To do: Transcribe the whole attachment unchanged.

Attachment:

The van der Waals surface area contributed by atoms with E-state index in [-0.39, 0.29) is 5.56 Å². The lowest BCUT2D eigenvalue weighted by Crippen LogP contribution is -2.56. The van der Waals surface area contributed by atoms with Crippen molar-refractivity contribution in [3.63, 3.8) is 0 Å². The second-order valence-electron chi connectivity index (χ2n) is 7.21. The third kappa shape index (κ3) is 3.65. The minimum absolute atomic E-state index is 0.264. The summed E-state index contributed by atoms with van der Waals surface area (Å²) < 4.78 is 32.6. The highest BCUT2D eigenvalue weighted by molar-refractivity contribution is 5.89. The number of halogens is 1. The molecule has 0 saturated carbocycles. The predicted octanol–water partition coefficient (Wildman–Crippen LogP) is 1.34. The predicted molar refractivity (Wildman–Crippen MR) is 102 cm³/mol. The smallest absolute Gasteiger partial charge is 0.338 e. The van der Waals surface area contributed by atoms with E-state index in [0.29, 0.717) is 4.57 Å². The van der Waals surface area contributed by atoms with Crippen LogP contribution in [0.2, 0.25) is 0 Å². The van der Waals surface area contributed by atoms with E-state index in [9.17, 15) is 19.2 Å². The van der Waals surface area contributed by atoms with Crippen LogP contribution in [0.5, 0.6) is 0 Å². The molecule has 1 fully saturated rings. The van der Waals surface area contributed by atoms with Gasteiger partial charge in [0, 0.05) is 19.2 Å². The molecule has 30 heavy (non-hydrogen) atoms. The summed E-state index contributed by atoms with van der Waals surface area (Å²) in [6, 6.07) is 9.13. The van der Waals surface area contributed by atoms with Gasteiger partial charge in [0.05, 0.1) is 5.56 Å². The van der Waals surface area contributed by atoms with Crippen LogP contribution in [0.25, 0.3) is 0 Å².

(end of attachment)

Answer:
The van der Waals surface area contributed by atoms with E-state index in [-0.39, 0.29) is 5.56 Å². The lowest BCUT2D eigenvalue weighted by Crippen LogP contribution is -2.56. The van der Waals surface area contributed by atoms with Crippen molar-refractivity contribution in [3.63, 3.8) is 0 Å². The second-order valence-electron chi connectivity index (χ2n) is 7.21. The third kappa shape index (κ3) is 3.65. The minimum absolute atomic E-state index is 0.264. The summed E-state index contributed by atoms with van der Waals surface area (Å²) < 4.78 is 32.6. The highest BCUT2D eigenvalue weighted by molar-refractivity contribution is 5.89. The number of halogens is 1. The molecule has 0 saturated carbocycles. The predicted octanol–water partition coefficient (Wildman–Crippen LogP) is 1.34. The predicted molar refractivity (Wildman–Crippen MR) is 102 cm³/mol. The smallest absolute Gasteiger partial charge is 0.338 e. The van der Waals surface area contributed by atoms with E-state index in [0.29, 0.717) is 4.57 Å². The van der Waals surface area contributed by atoms with Crippen LogP contribution in [0.2, 0.25) is 0 Å². The van der Waals surface area contributed by atoms with E-state index in [9.17, 15) is 19.2 Å². The van der Waals surface area contributed by atoms with Crippen LogP contribution in [0.5, 0.6) is 0 Å². The molecule has 1 fully saturated rings. The van der Waals surface area contributed by atoms with Gasteiger partial charge in [0, 0.05) is 19.2 Å². The molecule has 30 heavy (non-hydrogen) atoms. The summed E-state index contributed by atoms with van der Waals surface area (Å²) in [6, 6.07) is 9.13. The van der Waals surface area contributed by atoms with Gasteiger partial charge in [0.05, 0.1) is 5.56 Å². The van der Waals surface area contributed by atoms with Crippen LogP contribution in [0.25, 0.3) is 0 Å².